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Single Center Experience of Ultrasonography-guided Bedside Procedures for Surgical Patients
J Surg Ultrasound 2018;5:61-65
Published online November 30, 2018
© 2018 The Korean Surgical Ultrasound Society

Dooreh Kim, Dae Hyun Cho1, Yun Tae Jung2, Jae Gil Lee

Department of Surgery, Yonsei University College of Medicine, Seoul, 1Department of Trauma Surgery, The Catholic University of Korea, Uijeongbu St. Mary’s Hospital, Uijeongbu, 2Department of Surgery, Ajou University Hospital, Ajou University College of Medicine, Suwon, Korea
Correspondence to: Jae Gil Lee
Department of Surgery, Yonsei University College of Medicine, 50-1 Yonsei-ro, Seodaemun-gu, Seoul 03722, Korea
Tel: +82-2-2228-2127
Fax: +82-2-2228-2100
Received May 25, 2018; Revised August 10, 2018; Accepted August 10, 2018.
Journal of Surgical Ultrasound is an Open Access Journal. All articles are distributed under the terms of the Creative Commons Attribution Non-Commercial License ( which permits unrestricted non-commercial use, distribution, and reproduction in any medium, provided the original work is properly cited.
Purpose: Ultrasound guidance for bedside procedures reduces the risk of complications. This e aim of this study is to stateexamined the experiences of the ultrasonography-guided bedside procedures performed by surgeons in the intensive care unit.
Methods: Patients who underwent ultrasonography-guided bedside procedures from October 2016 to October 2017 were reviewed retrospectively. The baseline characteristics of the population, procedures performed, occurrence of complications, and coagulation-related parameters were obtained from the electronic medical records.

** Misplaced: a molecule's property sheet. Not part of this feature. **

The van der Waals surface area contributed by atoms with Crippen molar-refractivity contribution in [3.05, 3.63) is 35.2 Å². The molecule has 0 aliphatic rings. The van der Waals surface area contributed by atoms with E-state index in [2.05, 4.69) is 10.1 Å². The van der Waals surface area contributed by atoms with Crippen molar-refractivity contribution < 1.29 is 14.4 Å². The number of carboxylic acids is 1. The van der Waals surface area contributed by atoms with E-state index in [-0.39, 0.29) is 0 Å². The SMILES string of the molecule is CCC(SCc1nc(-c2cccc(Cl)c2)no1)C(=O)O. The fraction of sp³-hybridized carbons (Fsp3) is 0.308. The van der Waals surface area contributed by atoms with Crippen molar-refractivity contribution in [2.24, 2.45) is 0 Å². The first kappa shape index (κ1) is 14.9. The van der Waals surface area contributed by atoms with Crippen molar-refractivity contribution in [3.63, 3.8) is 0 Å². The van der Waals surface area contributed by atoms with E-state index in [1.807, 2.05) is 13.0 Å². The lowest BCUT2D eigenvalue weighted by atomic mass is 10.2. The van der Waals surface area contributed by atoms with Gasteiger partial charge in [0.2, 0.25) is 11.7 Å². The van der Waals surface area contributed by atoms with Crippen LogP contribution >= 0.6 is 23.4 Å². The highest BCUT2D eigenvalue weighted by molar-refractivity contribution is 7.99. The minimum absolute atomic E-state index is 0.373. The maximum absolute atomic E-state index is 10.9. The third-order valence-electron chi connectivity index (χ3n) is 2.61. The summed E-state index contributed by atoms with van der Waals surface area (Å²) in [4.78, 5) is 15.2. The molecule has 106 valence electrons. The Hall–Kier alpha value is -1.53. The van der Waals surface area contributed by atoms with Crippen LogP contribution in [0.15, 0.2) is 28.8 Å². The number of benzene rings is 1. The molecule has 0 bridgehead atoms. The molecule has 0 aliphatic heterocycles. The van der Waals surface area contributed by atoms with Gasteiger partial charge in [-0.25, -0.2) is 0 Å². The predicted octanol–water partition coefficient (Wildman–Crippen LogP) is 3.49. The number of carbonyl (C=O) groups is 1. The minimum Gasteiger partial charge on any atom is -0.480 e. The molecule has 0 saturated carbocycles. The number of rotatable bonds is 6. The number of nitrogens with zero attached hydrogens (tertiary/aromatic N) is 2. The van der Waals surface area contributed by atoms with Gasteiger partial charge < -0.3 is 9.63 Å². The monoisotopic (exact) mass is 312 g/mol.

Results: A total 113 procedures were collected and analyzed. The most frequently performed procedure was ultrasonography-guided central venous catheterization (CVC) (75 cases, 66.4%), followed by thoracentesis (41 cases, 36.3%) and paracentesis (7 cases, 6.2%). A total of five complications (4.4%) occurred after the procedures, three events after CVC insertion, and two events after thoracentesis. After CVC, two pneumothorax and one hemothorax occurred, which were managed by chest tube insertion. Two events after thoracentesis were a pneumothorax, which required chest tube insertion, and a combined tension-pneumothorax with a hemothorax, which required thoracoscopic surgery for bleeder ligation.
Conclusion: Ultrasonography-guided bedside procedures are a simple and fast modality available for surgeons. Despite the safety of ultrasonography-guided procedure, there is some concern regarding the development of complications.
Keywords : Ultrasonography, Procedure, Complication

November 2018, 5 (2)